• Too Good to Go: This app connects you with local restaurants that have extra food at the end of the day and lets you pick it up at a reduced price. Replacing your weekly delivery with a Too Good to Go pickup is an easy way to reduce food waste and avoid plastic packaging, as many of the items come unwrapped or minimally packaged. The company started in Copenhagen and is now in 15 countries and expanding in cities across the U.S.
  • Plastic Score: This app lets you review local restaurants based on how eco-friendly their takeout services are. Restaurants with five "turtles" are nailing the whole plastic-free thing. Using and engaging with the app can help you find new restaurants to support and help incentivize change in your local restaurant scene.

Get your community involved.

While low-waste living is often treated as a solo endeavor, we enact more change when we gather in a community.

"Going zero-waste, especially when it comes to ordering takeout from restaurants, is a team sport," says Harris. "Everyone has to work together." In her San Francisco Bay community, Harris has organized a Trashy Takeout task force that hosts events like low-waste picnics and symposiums that connect restaurant owners, local government members, and citizens to discuss solutions.

"We felt like if we all banded together and linked arms, we could come up with a healthier system within our city—for people and planet."

If you're considering starting something like this in your area, Harris says the golden rule is collaboration: "This isn't about bashing the local restaurants. It's about dialing in more consciousness around zero-waste... I'm a strong believer that where energy goes, action flows."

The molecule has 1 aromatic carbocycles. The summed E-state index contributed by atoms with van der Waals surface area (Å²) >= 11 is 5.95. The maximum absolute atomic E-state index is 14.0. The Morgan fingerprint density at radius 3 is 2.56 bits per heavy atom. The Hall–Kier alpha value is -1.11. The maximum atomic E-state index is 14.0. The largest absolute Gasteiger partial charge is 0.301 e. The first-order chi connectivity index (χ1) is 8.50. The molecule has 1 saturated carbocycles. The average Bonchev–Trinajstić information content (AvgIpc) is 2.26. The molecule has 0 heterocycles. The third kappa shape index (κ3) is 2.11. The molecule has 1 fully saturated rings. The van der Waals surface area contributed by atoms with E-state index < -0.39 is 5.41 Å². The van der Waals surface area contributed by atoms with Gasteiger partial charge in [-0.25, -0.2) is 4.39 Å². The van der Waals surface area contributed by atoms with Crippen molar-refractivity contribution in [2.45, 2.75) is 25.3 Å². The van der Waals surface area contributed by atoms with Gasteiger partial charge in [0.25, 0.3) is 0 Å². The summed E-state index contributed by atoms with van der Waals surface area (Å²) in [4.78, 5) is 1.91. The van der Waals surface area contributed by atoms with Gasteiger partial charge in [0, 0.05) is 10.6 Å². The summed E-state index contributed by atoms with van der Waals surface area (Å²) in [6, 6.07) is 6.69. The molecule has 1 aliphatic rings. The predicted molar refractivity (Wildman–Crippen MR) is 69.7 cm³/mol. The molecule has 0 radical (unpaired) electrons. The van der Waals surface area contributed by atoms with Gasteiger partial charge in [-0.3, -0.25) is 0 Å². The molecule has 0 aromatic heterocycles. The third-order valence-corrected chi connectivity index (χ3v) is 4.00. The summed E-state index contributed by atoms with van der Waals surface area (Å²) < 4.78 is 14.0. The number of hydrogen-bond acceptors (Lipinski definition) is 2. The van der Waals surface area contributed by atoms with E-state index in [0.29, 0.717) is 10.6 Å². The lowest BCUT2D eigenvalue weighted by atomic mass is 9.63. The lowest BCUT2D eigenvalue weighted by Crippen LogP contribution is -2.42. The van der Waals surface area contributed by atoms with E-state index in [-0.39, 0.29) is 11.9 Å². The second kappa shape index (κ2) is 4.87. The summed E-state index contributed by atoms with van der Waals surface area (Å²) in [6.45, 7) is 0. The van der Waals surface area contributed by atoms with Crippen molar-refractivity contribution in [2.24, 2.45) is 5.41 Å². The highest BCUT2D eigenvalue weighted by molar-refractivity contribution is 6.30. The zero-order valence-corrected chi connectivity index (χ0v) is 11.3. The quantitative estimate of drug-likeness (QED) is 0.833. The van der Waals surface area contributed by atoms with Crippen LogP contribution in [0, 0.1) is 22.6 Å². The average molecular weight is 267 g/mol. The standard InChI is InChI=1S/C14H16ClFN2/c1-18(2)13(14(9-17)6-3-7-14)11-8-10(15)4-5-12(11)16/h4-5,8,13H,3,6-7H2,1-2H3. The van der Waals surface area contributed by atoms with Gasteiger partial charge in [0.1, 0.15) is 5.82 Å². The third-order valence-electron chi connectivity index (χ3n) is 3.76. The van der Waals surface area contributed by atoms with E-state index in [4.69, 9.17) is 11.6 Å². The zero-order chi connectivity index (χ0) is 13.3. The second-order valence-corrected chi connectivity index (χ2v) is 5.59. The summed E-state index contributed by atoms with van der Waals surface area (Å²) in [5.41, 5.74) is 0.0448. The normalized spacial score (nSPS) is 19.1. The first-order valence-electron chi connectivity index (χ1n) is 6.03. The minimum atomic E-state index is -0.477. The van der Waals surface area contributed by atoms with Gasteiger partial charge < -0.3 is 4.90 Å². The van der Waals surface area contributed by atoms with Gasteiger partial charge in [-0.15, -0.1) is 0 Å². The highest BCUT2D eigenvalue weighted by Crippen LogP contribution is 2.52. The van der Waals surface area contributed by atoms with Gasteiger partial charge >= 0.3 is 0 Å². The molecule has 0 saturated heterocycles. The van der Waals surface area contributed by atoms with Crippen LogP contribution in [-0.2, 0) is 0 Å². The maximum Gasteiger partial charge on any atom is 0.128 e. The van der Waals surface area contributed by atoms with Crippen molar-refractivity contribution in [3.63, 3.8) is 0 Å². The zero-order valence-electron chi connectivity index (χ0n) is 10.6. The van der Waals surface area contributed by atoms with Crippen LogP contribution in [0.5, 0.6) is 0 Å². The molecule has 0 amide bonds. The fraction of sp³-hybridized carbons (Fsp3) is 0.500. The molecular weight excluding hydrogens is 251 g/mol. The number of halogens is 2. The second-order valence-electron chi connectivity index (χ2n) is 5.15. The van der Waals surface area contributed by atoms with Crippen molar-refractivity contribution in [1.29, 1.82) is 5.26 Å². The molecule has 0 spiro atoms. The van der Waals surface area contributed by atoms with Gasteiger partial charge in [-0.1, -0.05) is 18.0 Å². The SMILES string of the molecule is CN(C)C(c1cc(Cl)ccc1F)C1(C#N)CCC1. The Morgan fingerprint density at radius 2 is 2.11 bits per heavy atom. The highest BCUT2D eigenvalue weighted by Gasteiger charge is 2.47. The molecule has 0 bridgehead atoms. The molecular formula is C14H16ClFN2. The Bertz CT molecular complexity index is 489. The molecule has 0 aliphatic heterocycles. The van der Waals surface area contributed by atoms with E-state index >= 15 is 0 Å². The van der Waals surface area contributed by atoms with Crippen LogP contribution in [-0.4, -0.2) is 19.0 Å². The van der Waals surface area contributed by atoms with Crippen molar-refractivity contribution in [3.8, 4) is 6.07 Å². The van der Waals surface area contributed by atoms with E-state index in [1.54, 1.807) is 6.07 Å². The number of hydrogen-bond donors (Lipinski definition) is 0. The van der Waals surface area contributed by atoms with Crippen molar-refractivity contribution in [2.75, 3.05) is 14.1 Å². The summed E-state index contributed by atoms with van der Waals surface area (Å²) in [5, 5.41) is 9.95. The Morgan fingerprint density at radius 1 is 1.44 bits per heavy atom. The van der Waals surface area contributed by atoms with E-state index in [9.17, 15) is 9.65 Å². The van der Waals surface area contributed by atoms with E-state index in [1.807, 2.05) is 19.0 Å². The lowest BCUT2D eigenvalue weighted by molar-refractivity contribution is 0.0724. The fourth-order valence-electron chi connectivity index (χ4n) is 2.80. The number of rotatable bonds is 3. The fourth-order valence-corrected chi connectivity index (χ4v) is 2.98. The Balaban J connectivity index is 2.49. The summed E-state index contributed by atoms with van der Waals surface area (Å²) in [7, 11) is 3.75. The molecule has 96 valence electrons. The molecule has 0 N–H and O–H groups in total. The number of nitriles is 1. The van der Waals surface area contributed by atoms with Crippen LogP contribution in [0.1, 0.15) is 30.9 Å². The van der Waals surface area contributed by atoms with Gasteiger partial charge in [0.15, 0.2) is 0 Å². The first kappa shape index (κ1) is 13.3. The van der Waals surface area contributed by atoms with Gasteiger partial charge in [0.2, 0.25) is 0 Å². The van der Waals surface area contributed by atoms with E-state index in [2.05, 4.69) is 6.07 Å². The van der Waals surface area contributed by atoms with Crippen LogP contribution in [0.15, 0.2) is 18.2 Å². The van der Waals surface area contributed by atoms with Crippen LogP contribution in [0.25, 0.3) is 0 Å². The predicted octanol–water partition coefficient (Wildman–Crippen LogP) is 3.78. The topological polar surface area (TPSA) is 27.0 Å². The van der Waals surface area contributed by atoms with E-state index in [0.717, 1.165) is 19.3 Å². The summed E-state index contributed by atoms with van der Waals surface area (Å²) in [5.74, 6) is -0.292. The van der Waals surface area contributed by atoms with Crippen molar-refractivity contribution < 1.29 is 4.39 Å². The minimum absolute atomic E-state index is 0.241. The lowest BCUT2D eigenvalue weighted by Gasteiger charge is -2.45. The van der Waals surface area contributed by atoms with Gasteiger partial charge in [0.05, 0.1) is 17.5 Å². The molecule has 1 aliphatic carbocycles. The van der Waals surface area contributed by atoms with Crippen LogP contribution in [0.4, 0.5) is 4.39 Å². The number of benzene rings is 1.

The bottom line.

Equipped with these tips, you're ready to revolutionize your community's takeout system—or at least avoid some plastic sporks. Don't forget to pay attention to what's inside your takeout containers, too, and prioritize local, sustainable eats.

Emma Loewe author page.
Emma Loewe
mbg Sustainability + Health Director

Emma Loewe is the Sustainability and Health Director at mindbodygreen and the author of Return to Nature: The New Science of How Natural Landscapes Restore Us. She is also the co-author of The Spirit Almanac: A Modern Guide To Ancient Self Care, which she wrote alongside Lindsay Kellner.

Emma received her B.A. in Environmental Science & Policy with a specialty in environmental communications from Duke University. In addition to penning over 1,000 mbg articles on topics from the water crisis in California to the rise of urban beekeeping, her work has appeared on Grist, Bloomberg News, Bustle, and Forbes. She's spoken about the intersection of self-care and sustainability on podcasts and live events alongside environmental thought leaders like Marci Zaroff, Gay Browne, and Summer Rayne Oakes.